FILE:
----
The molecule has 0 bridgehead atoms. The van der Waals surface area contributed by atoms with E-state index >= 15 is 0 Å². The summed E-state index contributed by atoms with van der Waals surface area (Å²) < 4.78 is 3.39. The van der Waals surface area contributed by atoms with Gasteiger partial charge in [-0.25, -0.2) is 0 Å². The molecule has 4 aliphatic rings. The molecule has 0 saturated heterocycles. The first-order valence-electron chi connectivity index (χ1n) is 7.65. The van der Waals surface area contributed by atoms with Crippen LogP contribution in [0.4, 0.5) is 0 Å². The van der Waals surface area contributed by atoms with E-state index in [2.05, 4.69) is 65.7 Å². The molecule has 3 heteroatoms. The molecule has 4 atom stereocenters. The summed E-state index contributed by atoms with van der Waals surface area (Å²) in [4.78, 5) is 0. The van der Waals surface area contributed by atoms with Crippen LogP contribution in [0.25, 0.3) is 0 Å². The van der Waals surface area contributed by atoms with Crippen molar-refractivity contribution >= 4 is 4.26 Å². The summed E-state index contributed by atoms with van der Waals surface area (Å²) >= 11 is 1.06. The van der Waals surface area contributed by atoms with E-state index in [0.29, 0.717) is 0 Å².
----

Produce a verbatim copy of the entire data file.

The molecule has 0 bridgehead atoms. The van der Waals surface area contributed by atoms with E-state index >= 15 is 0 Å². The summed E-state index contributed by atoms with van der Waals surface area (Å²) < 4.78 is 3.39. The van der Waals surface area contributed by atoms with Gasteiger partial charge in [-0.25, -0.2) is 0 Å². The molecule has 4 aliphatic rings. The molecule has 0 saturated heterocycles. The first-order valence-electron chi connectivity index (χ1n) is 7.65. The van der Waals surface area contributed by atoms with Crippen LogP contribution in [0.4, 0.5) is 0 Å². The van der Waals surface area contributed by atoms with E-state index in [2.05, 4.69) is 65.7 Å². The molecule has 3 heteroatoms. The molecule has 4 atom stereocenters. The summed E-state index contributed by atoms with van der Waals surface area (Å²) in [4.78, 5) is 0. The van der Waals surface area contributed by atoms with Crippen LogP contribution in [0.25, 0.3) is 0 Å². The van der Waals surface area contributed by atoms with Crippen molar-refractivity contribution >= 4 is 4.26 Å². The summed E-state index contributed by atoms with van der Waals surface area (Å²) >= 11 is 1.06. The van der Waals surface area contributed by atoms with E-state index in [0.29, 0.717) is 0 Å².